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Political Science | Contemporary Political Theory - A Palgrave journal

Contemporary Political Theory
Palgrave Macmillan UK

Contemporary Political Theory

Editor: T. Carver; S.A. Chambers; L. Disch; M. Ferguson; J. Martin; A. Valls

ISSN: 1470-8914 (print version)
ISSN: 1476-9336 (electronic version)

Journal no. 41296

Palgrave Macmillan UK


Welcome to Contemporary Political Theory

Contemporary Political Theory Annual Prize

We are delighted to announce that the Contemporary Political Theory Annual Prize for 2015 (Volume 14) has been awarded to Giunia Gatta for her article Suffering and the making of politics: Perspectives from Jaspers and Camus, Contemporary Political Theory, Volume 14, Number 4 (2015), pp. 335–354.
The judges' citation was as follows:
In this article, Giunia Gatta makes theoretical progress on a timely but difficult topic: how to link suffering with political action. The topic is timely, since it brings to our attention the condition of human suffering experienced not only by all those who have become victims of war and persecution, but also by those who suffer from precarious living conditions, including educated young people, workers and migrants. The topic is difficult, since suffering is often thought of either as a passive, silent and apolitical condition, or as a condition construed by neoliberal politics as a result of individual failure and misfortune rather than politics and injustice. The question is: can suffering also serve as a ground for concerted political action and rebellion? This is the question addressed in the article, and Gatta answers it in a convincing and nuanced way. Turning to Karl Jasper’s idea of the sharing of a situation, she argues that suffering can be understood as political in its own right. In a very elegant and lucid move, Gatta uses the tale of one city, seen from four different characters’ perspectives, as a way to illustrate how the sharing of an extraordinary situation can unmake bodies, and place human beings in a new position vis-à-vis each other and the world. Combining engagement with analytical clarity, Gatta encourages her readers to move beyond the classical divide between ethics and politics, and to acknowledge the politically transformative role of human suffering.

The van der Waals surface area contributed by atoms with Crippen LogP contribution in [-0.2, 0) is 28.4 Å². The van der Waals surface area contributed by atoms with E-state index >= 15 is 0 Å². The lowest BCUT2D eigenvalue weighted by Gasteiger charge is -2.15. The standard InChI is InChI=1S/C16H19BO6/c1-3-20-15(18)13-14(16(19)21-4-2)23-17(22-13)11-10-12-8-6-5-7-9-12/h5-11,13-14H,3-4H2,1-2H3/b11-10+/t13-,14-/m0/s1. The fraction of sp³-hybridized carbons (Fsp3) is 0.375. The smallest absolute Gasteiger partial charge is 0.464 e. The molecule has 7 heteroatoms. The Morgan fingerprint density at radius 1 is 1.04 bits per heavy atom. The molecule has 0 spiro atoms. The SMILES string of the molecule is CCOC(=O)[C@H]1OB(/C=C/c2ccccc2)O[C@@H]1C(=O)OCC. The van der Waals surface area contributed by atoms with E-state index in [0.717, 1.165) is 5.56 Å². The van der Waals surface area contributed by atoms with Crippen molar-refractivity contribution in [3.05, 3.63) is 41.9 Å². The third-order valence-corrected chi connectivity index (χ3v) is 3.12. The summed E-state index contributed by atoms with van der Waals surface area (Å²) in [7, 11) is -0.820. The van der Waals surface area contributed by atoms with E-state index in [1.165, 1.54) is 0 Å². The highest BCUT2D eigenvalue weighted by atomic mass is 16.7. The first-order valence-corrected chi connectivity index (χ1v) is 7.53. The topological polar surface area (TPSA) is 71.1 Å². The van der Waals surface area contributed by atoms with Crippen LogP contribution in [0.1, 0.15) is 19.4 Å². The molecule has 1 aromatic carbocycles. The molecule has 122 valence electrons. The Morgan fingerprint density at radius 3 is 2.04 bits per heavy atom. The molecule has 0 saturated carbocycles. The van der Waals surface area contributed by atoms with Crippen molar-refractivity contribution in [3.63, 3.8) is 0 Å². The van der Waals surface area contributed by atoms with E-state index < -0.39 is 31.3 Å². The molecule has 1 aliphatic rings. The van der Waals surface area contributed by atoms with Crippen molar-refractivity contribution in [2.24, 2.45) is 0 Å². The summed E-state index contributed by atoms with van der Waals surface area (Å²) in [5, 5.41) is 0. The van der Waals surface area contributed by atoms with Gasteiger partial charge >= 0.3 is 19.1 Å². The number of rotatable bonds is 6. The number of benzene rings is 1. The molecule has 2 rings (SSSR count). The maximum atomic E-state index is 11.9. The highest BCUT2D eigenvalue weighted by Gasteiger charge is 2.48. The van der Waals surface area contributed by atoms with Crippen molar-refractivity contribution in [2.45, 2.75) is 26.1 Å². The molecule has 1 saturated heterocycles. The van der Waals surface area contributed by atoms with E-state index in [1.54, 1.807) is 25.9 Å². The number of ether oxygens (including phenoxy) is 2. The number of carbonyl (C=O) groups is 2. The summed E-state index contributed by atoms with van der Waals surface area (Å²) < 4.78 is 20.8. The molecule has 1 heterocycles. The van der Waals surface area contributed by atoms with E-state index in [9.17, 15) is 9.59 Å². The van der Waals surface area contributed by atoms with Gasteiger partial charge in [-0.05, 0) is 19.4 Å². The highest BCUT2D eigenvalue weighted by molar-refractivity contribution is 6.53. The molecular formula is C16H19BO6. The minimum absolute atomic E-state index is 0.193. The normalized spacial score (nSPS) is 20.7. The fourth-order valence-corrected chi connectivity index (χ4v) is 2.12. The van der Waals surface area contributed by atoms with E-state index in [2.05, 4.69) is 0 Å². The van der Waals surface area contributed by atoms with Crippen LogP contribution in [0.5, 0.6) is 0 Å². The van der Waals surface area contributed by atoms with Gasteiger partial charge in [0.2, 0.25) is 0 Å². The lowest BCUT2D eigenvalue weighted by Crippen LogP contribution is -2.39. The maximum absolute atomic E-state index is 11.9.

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    Founded in the UK in 2002, Contemporary Political Theory has quickly established itself in the top rank of peer-reviewed journals in political theory and philosophy. Under new editorship in 2010, the journal is now based in both the USA and UK and reaches out to authors and readers in Europe, Asia and Oceania. It will continue, through a rigorous peer-review process, to seek out the very best work from the wide array of interests that constitute ‘contemporary political theory’: from post-structuralist thought to analytical philosophy, from feminist theory to international relations theory, from philosophies of the social sciences to the cultural construction of political theory itself. The editors welcome submissions from disciplines outside philosophy and political science, including but certainly not limited to: geography and anthropology, women’s studies and gender studies, cultural studies and economics, literary theory and film studies. Contemporary Political Theory publishes a challenging and eclectic mix of articles that contribute both to rethinking what political theory is and does, and to promoting lively engagements with contemporary global politics.
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